Tarot Tuesday: the Meaning of the Hierophant

The Hierophant Tarot Card Meaning

Continuing this week with our Tarot Tuesday series, we pick up again with the Heirophant. In some decks, the Hierophant may be called the High Priest or the Pope, as he is the male counterpart to the High Priestess. But where the High Priestess showed how to find the divine within ourselves, the Heirophant wants us to seek it outwardly in an organized group of people.  


The Heirophant sits enthroned in a red robe between two aged, stone pillars—similar to the black and white pillars on either side of the High Priestess. But unlike the pillars of Joachim and Boaz on the High Priestess card that represent duality, the Heirophant’s are the pillars of tradition. Like the Magician, the Heirophant holds up his right hand toward the divine, but whereas the Magician symbolized bringing that creative energy down to earth, the Heirophant raises a hand in benediction, radiating holy energy among the people. 


A theme of trinity is repeated subtly throughout this card: the three crosses on the Heirophant’s vestments, the three layers of his gold crown, and the three bars of his triple-crossed scepter. Besides the Christian Trinity of God’s incarnations as Father, Son and Holy Ghost, these three’s also refer to the three worlds that the Heirophant mediates between. These three worlds can be seen as Hell, Earth and Heaven; the profane, the mundane and the divine; the Lower, Middle and Upper Worlds of shamanism; or the subconscious, conscious and superconscious of Western psychology. Any and all of these interpretations are valid. 


The two crossed keys at the foot of the Heirophant’s throne represent the keys to unlocking the secrets of consciousness. The keys to the known and unknown worlds lie at the feet of the Heirophant. That’s why two initiates kneel before him, eager to be initiated into the traditions the Heirophant preserves. 


Associated with the sign of Taurus, the Heirophant represents tradition, conformity and organized religion. Like the Bull of Taurus that’s stubbornly set in its ways, the Heirophant adheres to traditional norms and customs. He’s dedicated to preserving the knowledge that’s been passed down through history, and he’s not keen on innovations or progress. As such, the Heirophant often stands for traditionalist authorities and institutions that are resistant to change.  


In general, the Heirophant is about joining a group to benefit from the structure and knowledge of that group. It could represent joining a religion, initiation into a mystical path, or just signing up for a Meetup group that you’re interested in. The Heirophant can symbolize something as basic as a gym membership, since that’s all about joining an existing organization with resources and knowledge to help you achieve certain goals.  


When the Heirophant appears in readings, it’s usually an indication that conventional approaches are your best bet and that it’s not time to reinvent with the wheel with wild or risky approaches. Going through existing channels and processes for achieving your goal or solving your problem is favored now. You should not bother thinking outside of the box or avoiding orthodox solutions to your problem.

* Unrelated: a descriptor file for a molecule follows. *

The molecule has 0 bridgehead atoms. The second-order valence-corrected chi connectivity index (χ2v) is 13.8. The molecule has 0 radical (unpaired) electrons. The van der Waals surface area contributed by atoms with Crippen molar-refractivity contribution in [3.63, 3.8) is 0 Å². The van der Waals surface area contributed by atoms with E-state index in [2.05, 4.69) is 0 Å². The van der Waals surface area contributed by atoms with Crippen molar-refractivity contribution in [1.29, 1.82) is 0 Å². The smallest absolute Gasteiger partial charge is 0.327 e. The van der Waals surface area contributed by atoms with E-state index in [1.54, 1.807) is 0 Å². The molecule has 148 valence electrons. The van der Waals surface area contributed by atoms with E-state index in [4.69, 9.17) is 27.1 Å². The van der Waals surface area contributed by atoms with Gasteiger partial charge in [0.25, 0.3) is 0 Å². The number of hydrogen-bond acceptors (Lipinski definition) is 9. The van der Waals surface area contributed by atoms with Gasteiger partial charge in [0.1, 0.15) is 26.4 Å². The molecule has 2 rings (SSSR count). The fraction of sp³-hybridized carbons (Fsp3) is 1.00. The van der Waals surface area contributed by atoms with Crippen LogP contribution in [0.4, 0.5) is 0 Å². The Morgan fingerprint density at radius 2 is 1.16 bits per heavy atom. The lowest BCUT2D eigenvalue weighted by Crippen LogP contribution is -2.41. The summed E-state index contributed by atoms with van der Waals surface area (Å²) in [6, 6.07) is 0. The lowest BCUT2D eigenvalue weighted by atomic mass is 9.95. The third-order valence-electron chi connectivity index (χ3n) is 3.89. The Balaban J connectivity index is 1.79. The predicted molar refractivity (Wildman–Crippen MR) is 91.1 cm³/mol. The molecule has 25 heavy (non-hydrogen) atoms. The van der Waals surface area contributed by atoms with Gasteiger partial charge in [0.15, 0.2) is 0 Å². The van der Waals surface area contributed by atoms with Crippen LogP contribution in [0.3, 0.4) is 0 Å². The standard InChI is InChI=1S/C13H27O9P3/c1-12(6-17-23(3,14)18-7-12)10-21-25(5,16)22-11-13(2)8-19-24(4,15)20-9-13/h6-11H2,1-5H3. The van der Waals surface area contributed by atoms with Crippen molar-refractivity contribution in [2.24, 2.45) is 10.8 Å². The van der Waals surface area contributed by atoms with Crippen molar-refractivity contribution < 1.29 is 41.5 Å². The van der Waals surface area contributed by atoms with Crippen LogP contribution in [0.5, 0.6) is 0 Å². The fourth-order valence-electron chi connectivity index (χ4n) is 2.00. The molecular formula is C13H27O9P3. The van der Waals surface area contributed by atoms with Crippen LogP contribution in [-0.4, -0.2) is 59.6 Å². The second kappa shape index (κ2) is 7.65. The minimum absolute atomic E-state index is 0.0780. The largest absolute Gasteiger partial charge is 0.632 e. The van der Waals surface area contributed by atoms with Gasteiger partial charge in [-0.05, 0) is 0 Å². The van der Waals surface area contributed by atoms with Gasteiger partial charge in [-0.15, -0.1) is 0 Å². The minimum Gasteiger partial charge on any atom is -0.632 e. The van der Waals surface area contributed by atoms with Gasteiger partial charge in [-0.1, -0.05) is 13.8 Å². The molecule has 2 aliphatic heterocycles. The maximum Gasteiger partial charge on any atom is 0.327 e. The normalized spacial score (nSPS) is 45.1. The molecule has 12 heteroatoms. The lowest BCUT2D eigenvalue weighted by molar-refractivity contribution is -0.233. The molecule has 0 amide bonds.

As a challenge card, the Heirophant could represent an individual or institution that opposes your will because it goes against tradition or the way things have always been done. An oppressive religious environment, a suffocating office culture, or a really strict household can all be examples of a challenging Heirophant. 


But the Heirophant can also represent an internal challenge pushing for self-improvement in the direction of your ideals. The Heirophant could be urging you to sign up for that gym membership, join that book club, or otherwise commit to being the kind of person you want to be. As a personal challenge, the Heirophant urges us to align our actions with our ideals. Yes, that might include religious rules that you believe you should follow, but it’s not restricted to religious ideals. Consider how your lifestyle is not aligned with who you really are, or who you want to be. For example, if you really believe in animal rights but you still eat meat, the Heirophant could represent that nagging voice in your head that wants you to go vegetarian. When the Heirophant comes up as an internal challenge, it’s time to review all those New Year’s resolutions that you flaked on, and re-commit to changing your lifestyle to suit your beliefs. 


In reverse, the Heirophant represents restriction, dogmatic religious suppression or threats to the status quo. A reversed Heirophant means idealism is running roughshod over practicality. Religious zealots, overbearing parents, or dogmatic traditionalists are all examples of a reversed Heirophant. 


Upon reaching the self-mastery of the Emperor, the Fool on his divine journey has now reached the Heirophant—a teacher who can guide him through traditional wisdom. The Magician showed the Fool a glimpse of what was possible, but did not actively guide him beyond that revelation. The High Priestess taught the Fool to look inward to the silence within to determine how to use his power. From there, the Fool achieved the fertile creativity of the Empress, generating abundance. That abundance brought him power as the Emperor, giving him authority and a newfound mastery over himself and others. Now, the Heirophant can take him to the next level by imparting the knowledge that’s been passed down through the ages.  


The Heirophant, or the High Priest, is all about turning to a teacher, mentor or guru who can initiate you deeper into the mysteries than you could ever go alone, as well as formalizing your path with an organization with a sense of group identity. 

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